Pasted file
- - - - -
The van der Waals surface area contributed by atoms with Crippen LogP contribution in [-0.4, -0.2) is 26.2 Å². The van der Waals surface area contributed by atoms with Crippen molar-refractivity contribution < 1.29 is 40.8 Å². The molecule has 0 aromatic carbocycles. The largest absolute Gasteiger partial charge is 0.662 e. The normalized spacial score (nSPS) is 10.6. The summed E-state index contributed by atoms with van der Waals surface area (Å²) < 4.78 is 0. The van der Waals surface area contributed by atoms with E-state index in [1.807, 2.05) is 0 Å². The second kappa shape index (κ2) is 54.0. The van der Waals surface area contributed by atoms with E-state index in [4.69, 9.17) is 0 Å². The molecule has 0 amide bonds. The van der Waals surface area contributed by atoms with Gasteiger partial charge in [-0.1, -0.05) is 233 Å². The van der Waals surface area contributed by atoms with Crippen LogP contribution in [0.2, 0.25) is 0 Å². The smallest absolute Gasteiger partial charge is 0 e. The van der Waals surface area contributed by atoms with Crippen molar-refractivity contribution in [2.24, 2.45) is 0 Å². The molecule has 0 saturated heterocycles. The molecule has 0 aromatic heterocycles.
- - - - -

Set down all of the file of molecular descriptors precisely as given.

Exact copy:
The van der Waals surface area contributed by atoms with Crippen LogP contribution in [-0.4, -0.2) is 26.2 Å². The van der Waals surface area contributed by atoms with Crippen molar-refractivity contribution < 1.29 is 40.8 Å². The molecule has 0 aromatic carbocycles. The largest absolute Gasteiger partial charge is 0.662 e. The normalized spacial score (nSPS) is 10.6. The summed E-state index contributed by atoms with van der Waals surface area (Å²) < 4.78 is 0. The van der Waals surface area contributed by atoms with E-state index in [1.807, 2.05) is 0 Å². The second kappa shape index (κ2) is 54.0. The van der Waals surface area contributed by atoms with E-state index in [4.69, 9.17) is 0 Å². The molecule has 0 amide bonds. The van der Waals surface area contributed by atoms with Gasteiger partial charge in [-0.1, -0.05) is 233 Å². The van der Waals surface area contributed by atoms with Crippen LogP contribution in [0.2, 0.25) is 0 Å². The smallest absolute Gasteiger partial charge is 0 e. The van der Waals surface area contributed by atoms with Crippen molar-refractivity contribution in [2.24, 2.45) is 0 Å². The molecule has 0 saturated heterocycles. The molecule has 0 aromatic heterocycles.